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How is coral bleaching affecting national marine sanctuaries?

By Casey Brayton

June 2016

Gliding through the crystal blue seas of Florida Keys National Marine Sanctuary, you glance down into a scene straight out of a kaleidoscope: dazzling yellow and orange parrotfish dart in and out of view, while anemones dance softly in the current. Below, you spot rainbow sponges clinging to corals of emerald, lilac, pink, and…white?

panoramic view of a coral reef in florida keys
Coral reefs like those in Florida Keys National Marine Sanctuary support an abundance of marine life. Photo: XL Catlin Seaview Survey/NOAA

Since 2014, our ocean has been in the middle of its largest and most damaging coral bleaching event in recorded history. A recent NOAA forecast anticipates that coral reefs will likely be exposed to above average sea temperatures for an unprecedented third year in a row, leading to increased bleaching – with no end in sight. However, corals within national marine sanctuaries may prove to be bright spot in an otherwise bleak future for coral reefs.

bleached coral in Kaneohe Bay, Hawaii
In August 2015, coral bleaching was recorded in Kaneohe Bay, Hawaii, in Hawaiian Islands Humpback Whale National Marine Sanctuary. Photo: XL Catlin Seaview Survey

What is coral bleaching and why is it important?

Corals depend on colorful photosynthetic algae called zooxanthellae for food and oxygen. When exposed to stress, like the extended periods of elevated sea surface temperatures predicted in the bleaching forecast, corals lose these symbiotic algae. This loss exposes coral's white calcium carbonate skeleton, giving the coral a "bleached" appearance.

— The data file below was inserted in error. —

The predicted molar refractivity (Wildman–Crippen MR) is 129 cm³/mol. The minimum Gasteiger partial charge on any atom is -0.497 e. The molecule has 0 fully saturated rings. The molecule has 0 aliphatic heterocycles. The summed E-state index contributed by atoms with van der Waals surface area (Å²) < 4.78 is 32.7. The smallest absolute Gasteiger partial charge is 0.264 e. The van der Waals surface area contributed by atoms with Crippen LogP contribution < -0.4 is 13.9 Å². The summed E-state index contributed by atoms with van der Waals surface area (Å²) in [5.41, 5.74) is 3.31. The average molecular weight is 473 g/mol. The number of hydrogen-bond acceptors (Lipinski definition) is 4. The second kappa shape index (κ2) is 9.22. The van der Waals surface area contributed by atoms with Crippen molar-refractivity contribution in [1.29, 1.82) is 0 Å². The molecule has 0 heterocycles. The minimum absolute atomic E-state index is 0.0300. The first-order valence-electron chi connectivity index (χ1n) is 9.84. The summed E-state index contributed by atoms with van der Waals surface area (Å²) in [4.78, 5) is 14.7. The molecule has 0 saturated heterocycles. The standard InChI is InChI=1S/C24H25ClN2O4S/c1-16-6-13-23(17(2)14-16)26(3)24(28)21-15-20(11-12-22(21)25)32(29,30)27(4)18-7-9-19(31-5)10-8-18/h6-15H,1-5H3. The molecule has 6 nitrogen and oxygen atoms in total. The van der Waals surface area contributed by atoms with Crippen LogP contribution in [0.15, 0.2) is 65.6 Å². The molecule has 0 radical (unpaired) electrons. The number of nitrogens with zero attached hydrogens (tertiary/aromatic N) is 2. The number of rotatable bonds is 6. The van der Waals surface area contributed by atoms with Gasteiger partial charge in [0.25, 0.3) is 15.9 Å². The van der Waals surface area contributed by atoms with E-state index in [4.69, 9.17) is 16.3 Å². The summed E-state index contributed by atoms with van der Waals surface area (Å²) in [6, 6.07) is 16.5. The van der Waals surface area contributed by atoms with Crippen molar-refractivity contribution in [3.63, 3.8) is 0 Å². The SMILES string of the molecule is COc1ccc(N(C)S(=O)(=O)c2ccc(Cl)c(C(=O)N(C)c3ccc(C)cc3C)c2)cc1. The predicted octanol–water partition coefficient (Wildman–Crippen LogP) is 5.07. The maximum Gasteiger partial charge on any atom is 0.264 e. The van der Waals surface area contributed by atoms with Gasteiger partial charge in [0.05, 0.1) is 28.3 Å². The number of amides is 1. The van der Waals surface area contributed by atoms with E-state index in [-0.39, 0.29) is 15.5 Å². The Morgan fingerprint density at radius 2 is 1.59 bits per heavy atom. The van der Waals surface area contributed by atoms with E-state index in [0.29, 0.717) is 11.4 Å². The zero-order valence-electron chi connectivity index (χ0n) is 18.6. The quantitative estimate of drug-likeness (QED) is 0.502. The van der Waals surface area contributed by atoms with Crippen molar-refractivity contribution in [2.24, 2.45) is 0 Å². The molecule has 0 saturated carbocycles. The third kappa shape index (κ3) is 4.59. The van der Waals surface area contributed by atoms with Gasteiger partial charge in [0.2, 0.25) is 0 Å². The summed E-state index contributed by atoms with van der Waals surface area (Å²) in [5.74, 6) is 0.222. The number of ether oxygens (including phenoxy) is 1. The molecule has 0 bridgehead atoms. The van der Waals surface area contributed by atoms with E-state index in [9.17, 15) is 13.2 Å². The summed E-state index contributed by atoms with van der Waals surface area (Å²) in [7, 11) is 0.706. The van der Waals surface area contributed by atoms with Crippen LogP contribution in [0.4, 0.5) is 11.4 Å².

Coral bleaching is one of the most obvious visual signs of climate change in the marine environment. When we burn fossil fuels like oil and gas to heat our houses and drive our cars, we emit carbon dioxide into the atmosphere; this carbon dioxide builds up and acts as a heat-trapping blanket, warming Earth and the ocean's surface. This warming can be enough to trigger bleaching. Because corals are sensitive to environmental changes, bleached coral serves as a "canary in the coal mine" and warns scientists when the marine environment in an area is unhealthy.

photos of the a coral reef taken at three different time and coral condtions. Healthy - Dec. 2014, Dying - Feb. 2015 and dead - Aug. 2015
Bleaching was recorded in coral reefs of National Marine Sanctuary of American Samoa between 2014 and 2015. Photo: XL Catlin Seaview Survey

How will the bleaching forecast affect our sanctuaries?

Bleaching, fortunately, is not necessarily a death sentence. If stressors like elevated temperatures or poor water quality are resolved in time, symbiotic algae can return to the coral's tissue. However, if corals cannot recover their algae within a few months, they are likely to die.

National marine sanctuary reefs are no strangers to bleaching events, but not all of our reefs have responded similarly to bleaching. According to G.P. Schmahl, Superintendent of Flower Garden Banks National Marine Sanctuary, it all comes down to three things: location, location, location. Some reefs, by virtue of location, are more naturally protected than other reefs. For instance, the deeper coral reefs in Flower Garden Banks have historically had higher rates of recovery from bleaching than shallower reefs in Florida Keys. Similarly, geographically isolated reefs in Papahānaumokuākea National Monument have shown higher resilience, mostly because they are more removed from other stressors like pollution and overfishing.

close up of bleached coral
Without their colorful photosynthetic algae, bleached coral colonies appear bright white. Photo: Wendy Cover/NOAA

What can we do to manage future bleaching?

Working with your community to reduce your carbon footprint will help prevent climate change from getting worse and may reduce future warming of the ocean, helping to reduce the severity and frequency of future bleaching events. Volunteering your time to organizations that help protect sanctuary ecosystems and following all sanctuary regulations while visiting are excellent ways to help coral reefs recover.          

You can help, too, when you visit our sanctuaries: Always follow good ocean etiquette and keep your distance from corals while diving and swimming. If you notice bleaching or other problems in corals, notify sanctuary representatives and continue to check up on the reef's progress.

panoramic view of Hanauma Bay, Hawaii with snorkelers looking at the coral and fish swimming
Divers swim in Hanauma Bay, Hawaii, in 2014. Photo: XL Catlin Seaview Survey